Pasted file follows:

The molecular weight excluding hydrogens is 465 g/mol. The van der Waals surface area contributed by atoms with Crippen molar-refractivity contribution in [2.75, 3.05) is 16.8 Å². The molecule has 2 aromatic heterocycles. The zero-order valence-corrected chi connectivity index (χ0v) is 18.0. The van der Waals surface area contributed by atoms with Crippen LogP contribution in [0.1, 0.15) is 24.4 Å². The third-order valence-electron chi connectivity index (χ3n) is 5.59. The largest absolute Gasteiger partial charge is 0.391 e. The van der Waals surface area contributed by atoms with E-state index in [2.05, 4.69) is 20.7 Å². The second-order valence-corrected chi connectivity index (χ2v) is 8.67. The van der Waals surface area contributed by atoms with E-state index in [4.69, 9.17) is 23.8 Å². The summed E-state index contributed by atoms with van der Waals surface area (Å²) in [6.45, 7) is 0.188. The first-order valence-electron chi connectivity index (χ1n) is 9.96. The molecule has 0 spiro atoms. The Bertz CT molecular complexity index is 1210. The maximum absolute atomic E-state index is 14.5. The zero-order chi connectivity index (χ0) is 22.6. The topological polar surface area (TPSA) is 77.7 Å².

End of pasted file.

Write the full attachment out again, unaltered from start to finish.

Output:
The molecular weight excluding hydrogens is 465 g/mol. The van der Waals surface area contributed by atoms with Crippen molar-refractivity contribution in [2.75, 3.05) is 16.8 Å². The molecule has 2 aromatic heterocycles. The zero-order valence-corrected chi connectivity index (χ0v) is 18.0. The van der Waals surface area contributed by atoms with Crippen LogP contribution in [0.1, 0.15) is 24.4 Å². The third-order valence-electron chi connectivity index (χ3n) is 5.59. The largest absolute Gasteiger partial charge is 0.391 e. The van der Waals surface area contributed by atoms with E-state index in [2.05, 4.69) is 20.7 Å². The second-order valence-corrected chi connectivity index (χ2v) is 8.67. The van der Waals surface area contributed by atoms with E-state index in [4.69, 9.17) is 23.8 Å². The summed E-state index contributed by atoms with van der Waals surface area (Å²) in [6.45, 7) is 0.188. The first-order valence-electron chi connectivity index (χ1n) is 9.96. The molecule has 0 spiro atoms. The Bertz CT molecular complexity index is 1210. The maximum absolute atomic E-state index is 14.5. The zero-order chi connectivity index (χ0) is 22.6. The topological polar surface area (TPSA) is 77.7 Å².